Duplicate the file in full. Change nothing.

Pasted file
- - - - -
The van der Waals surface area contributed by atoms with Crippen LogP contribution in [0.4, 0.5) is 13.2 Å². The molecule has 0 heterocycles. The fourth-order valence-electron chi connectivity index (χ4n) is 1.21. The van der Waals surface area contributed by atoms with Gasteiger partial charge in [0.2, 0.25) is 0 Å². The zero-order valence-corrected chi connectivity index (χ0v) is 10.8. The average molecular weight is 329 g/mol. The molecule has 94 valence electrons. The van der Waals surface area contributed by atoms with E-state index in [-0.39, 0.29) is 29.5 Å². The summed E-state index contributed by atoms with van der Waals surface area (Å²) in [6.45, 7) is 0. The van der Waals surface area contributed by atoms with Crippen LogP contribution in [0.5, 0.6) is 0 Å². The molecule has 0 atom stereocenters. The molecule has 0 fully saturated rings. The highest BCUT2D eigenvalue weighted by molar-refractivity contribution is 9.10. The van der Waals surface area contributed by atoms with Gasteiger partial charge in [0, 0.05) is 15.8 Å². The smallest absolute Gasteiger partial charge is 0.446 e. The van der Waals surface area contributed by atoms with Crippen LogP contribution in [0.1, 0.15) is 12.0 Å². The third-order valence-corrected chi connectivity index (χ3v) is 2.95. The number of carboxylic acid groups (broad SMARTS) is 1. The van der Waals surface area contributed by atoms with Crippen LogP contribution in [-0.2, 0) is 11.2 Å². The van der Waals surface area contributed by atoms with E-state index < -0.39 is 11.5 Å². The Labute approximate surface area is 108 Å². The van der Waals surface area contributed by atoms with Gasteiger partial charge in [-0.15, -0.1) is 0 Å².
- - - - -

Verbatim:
The van der Waals surface area contributed by atoms with Crippen LogP contribution in [0.4, 0.5) is 13.2 Å². The molecule has 0 heterocycles. The fourth-order valence-electron chi connectivity index (χ4n) is 1.21. The van der Waals surface area contributed by atoms with Gasteiger partial charge in [0.2, 0.25) is 0 Å². The zero-order valence-corrected chi connectivity index (χ0v) is 10.8. The average molecular weight is 329 g/mol. The molecule has 94 valence electrons. The van der Waals surface area contributed by atoms with E-state index in [-0.39, 0.29) is 29.5 Å². The summed E-state index contributed by atoms with van der Waals surface area (Å²) in [6.45, 7) is 0. The van der Waals surface area contributed by atoms with Crippen LogP contribution in [0.5, 0.6) is 0 Å². The molecule has 0 atom stereocenters. The molecule has 0 fully saturated rings. The highest BCUT2D eigenvalue weighted by molar-refractivity contribution is 9.10. The van der Waals surface area contributed by atoms with Gasteiger partial charge in [0, 0.05) is 15.8 Å². The smallest absolute Gasteiger partial charge is 0.446 e. The van der Waals surface area contributed by atoms with Crippen LogP contribution in [0.1, 0.15) is 12.0 Å². The third-order valence-corrected chi connectivity index (χ3v) is 2.95. The number of carboxylic acid groups (broad SMARTS) is 1. The van der Waals surface area contributed by atoms with Crippen LogP contribution in [-0.2, 0) is 11.2 Å². The van der Waals surface area contributed by atoms with E-state index < -0.39 is 11.5 Å². The Labute approximate surface area is 108 Å². The van der Waals surface area contributed by atoms with Gasteiger partial charge in [-0.15, -0.1) is 0 Å².